PI-1 UMA (Pi-1 Ursae Majoris, with a nod to 2 UMa.) In far western Ursa Major, about as far as you can get from the Big Dipper, seven degrees north of Omicron UMa and near the border with Camelopardalis, lies a small curve of three stars, from north to south fifth magnitude (5.47) 2 UMa (a Flamsteed designation), sixth magnitude (5.64) Pi-1 UMa, and fifth magnitude (4.60) Pi-2 UMa (which are NOT Flamsteed numbers). Pi-1 and Pi-2 have been tagged with the name "Muscida" (the "muzzle"), which more usually is attached to Omicron. They have nothing physical to do with one another. 2 UMa is 152 (give or take 3) light years away, Pi-1 a neighborly 46.8 light years (with an uncertainty just 0.3 ly), and Pi-2 the most distant at 256 (plus or minus 6) light years. At first, the prize would seem to go to Pi-2, an otherwise ordinary class K (K1) helium-fusing giant, but one with a massive orbiting planet about which little else is known and that might even qualify as a brown dwarf, a "star" with insufficient mass to fuse its core hydrogen to helium. Surprisingly, the real winner is the star in the middle, Pi-2 Ursae Majoris, which appears to be a much sought-after solar clone, a star like 18 Scorpii or 9 Ceti that is very much like our own Sun even though its dwarf classification is slightly different (G1.5 as opposed to the G2 Sun), its temperature of 5850 Kelvin about 70 K warmer, its mass three percent higher, and its radius five percent less. The object of studying solar mass stars is to see how the Sun develops from youth to old age and to test theory, that is, we would like to know both in the short and long terms what is going to happen to us. Pi-1 UMa is on the youthful side, the star roughly 500 million years old, and belongs to the Ursa Major cluster or, "moving group," of about the same age (whose most prominent members are the middle five stars of the Big Dipper). Of the star's parameters, the rotation is among the more interesting. The projected equatorial rotation speed of 10 kilometers per second gives a rotation period of under 5 days, But such a star should be magnetically active with star spots and related spectral characteristics. Periodic variations of a few hundredths of a magnitude give a true rotation period of 4.79 days, which then shows the star to be rotating with its axis perpendicular to us. A decade of data also suggests a long-term activity variation of a dozen years, perhaps one similar to the solar cycle. The rapid rotation also produces X-ray radiation 40 times that from the Sun and violent X-ray flaring. On the other hand, the global magnetic field seems to be about the same as that of the Sun. In addition, though we might expect a strong stellar wind, it appears to flow at only about half the rate of the solar wind, showing we have a long way to go in understanding early solar evolution.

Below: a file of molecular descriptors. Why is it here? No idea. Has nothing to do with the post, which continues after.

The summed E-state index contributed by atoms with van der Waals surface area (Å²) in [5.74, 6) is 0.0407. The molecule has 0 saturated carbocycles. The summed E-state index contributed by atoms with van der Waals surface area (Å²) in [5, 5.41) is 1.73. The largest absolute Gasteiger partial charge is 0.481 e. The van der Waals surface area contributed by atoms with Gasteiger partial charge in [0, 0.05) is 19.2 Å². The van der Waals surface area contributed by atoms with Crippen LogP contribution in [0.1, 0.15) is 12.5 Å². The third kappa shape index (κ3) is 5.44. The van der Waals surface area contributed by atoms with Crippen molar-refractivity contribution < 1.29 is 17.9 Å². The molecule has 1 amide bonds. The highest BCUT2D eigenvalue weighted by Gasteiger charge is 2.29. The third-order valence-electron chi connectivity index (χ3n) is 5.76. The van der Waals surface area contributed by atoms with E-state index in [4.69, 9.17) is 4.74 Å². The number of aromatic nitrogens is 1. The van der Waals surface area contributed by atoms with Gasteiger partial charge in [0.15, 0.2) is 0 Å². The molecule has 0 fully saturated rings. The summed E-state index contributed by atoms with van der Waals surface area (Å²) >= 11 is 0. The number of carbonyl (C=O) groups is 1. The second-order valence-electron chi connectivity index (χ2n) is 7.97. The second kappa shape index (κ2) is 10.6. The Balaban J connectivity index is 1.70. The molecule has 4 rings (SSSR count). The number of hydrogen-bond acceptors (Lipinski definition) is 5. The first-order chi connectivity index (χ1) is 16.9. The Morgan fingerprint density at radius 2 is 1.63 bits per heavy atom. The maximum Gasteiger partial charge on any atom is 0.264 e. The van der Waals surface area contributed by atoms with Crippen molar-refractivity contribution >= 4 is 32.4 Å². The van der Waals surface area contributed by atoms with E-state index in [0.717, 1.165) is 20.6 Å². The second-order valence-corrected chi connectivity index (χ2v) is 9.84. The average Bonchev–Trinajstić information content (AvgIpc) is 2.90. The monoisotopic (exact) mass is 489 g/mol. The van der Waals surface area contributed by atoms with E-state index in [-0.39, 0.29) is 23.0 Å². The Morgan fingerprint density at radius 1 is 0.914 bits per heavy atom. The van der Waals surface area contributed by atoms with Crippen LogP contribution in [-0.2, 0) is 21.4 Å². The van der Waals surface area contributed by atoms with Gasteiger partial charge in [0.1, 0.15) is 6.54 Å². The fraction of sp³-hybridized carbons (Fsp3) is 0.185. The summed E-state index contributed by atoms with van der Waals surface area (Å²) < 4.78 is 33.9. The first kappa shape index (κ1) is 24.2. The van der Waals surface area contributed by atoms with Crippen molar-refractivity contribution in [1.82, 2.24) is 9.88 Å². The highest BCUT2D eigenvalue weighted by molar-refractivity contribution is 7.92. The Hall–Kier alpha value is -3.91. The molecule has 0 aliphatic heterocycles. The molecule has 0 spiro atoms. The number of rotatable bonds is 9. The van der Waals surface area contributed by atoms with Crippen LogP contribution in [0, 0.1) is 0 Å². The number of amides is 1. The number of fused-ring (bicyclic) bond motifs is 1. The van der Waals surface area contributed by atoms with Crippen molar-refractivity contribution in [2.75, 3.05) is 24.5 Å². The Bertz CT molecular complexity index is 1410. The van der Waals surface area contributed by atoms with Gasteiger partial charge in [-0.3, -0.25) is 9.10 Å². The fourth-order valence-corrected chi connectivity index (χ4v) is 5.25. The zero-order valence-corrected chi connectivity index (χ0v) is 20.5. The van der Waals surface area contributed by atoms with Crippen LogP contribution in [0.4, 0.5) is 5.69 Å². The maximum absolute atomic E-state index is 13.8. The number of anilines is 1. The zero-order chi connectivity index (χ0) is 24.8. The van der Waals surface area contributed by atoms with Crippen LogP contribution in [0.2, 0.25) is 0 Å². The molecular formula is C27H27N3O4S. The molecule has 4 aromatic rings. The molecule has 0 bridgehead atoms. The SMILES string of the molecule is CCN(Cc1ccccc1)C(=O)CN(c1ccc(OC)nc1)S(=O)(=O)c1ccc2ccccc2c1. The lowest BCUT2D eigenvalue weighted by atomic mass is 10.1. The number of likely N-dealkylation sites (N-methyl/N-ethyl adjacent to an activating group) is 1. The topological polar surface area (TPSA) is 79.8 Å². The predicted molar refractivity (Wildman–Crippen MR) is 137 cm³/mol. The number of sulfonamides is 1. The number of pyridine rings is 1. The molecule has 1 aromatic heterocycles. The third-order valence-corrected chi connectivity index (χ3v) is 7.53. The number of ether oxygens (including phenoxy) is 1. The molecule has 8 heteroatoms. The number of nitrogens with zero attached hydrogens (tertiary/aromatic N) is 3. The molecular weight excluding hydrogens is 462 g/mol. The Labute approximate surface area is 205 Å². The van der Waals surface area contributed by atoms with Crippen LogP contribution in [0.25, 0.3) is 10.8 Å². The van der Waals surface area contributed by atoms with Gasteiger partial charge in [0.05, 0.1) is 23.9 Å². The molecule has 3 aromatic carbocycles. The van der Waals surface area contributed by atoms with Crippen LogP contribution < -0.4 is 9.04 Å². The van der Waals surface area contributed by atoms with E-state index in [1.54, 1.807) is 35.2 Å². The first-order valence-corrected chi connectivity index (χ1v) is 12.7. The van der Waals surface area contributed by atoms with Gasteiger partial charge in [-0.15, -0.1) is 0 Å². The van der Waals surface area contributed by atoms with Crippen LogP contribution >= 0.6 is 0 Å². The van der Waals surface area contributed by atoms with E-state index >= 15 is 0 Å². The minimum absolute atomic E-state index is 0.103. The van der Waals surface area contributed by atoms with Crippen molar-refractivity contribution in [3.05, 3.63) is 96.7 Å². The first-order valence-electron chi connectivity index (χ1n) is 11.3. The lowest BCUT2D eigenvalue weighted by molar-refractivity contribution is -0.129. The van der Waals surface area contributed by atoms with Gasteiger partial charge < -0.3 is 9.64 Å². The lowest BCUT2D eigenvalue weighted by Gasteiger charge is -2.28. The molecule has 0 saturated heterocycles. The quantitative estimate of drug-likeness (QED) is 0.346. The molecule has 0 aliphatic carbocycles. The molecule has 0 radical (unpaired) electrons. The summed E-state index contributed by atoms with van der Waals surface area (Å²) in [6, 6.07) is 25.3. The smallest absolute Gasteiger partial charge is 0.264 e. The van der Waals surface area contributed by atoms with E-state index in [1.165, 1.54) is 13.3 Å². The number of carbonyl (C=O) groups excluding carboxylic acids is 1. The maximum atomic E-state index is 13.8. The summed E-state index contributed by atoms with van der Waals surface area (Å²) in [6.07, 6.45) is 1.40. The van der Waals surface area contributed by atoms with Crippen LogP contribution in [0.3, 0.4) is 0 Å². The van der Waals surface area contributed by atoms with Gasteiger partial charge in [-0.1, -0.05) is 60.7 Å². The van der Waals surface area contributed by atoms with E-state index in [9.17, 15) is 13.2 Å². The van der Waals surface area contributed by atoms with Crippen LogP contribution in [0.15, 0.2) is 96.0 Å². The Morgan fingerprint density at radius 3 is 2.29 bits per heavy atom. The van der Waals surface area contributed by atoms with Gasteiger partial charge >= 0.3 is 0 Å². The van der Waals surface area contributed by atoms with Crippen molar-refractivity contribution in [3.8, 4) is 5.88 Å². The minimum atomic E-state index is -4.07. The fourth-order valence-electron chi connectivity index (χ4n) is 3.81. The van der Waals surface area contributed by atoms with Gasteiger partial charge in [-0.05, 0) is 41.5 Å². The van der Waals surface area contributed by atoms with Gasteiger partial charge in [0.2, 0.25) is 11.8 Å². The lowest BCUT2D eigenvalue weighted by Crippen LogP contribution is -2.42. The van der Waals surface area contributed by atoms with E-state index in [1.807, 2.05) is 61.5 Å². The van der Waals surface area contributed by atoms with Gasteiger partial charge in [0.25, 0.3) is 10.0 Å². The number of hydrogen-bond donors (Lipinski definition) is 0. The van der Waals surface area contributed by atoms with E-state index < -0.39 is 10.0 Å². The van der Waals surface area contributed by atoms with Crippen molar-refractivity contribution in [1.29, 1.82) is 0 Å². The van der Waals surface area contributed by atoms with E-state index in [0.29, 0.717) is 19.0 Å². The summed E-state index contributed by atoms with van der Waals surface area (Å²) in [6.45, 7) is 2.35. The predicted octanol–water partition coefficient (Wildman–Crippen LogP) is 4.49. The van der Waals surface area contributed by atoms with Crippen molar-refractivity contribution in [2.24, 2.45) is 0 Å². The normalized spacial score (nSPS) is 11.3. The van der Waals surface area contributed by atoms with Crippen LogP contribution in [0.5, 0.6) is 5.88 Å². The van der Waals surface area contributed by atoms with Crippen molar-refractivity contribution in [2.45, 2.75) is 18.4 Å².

What about 2 UMa, which seems to have been left behind? As a metallic- line Am star it's interesting on its own. Such stars alter their surface chemical compositions as a result of gravitational settling of some elements and radiative lofting of others. This phenomenon can give rise to confusion of the subclass depending on the ions used for classification. While usually given as A2m, 2 UMa might be classed anywhere from A3 to A7. From its distance of 152 light years and temperature of 8050 Kelvin, it radiates at a rate of 11.1 Suns. Theory then shows 2 UMa to be a young dwarf with a mass 1.8 Suns. While the rotation velocity is not well constrained, it's low enough to be consistent with the odd composition, as otherwise the atmospheric gases would be stirred back to normal. (Data on Pi-1 UMa from J.J.Bochanski et al., Information Bulletin on Variable Stars No, 5043, Konkoly Observatory, 2001: B.E. Wood et al., Astrophys. J. Letters 781:L33, 2014; I.G.Ribas et al., Astrophys. J., 622, 680, 2005.)
Written byJim Kaler 10/21/16. Return to STARS.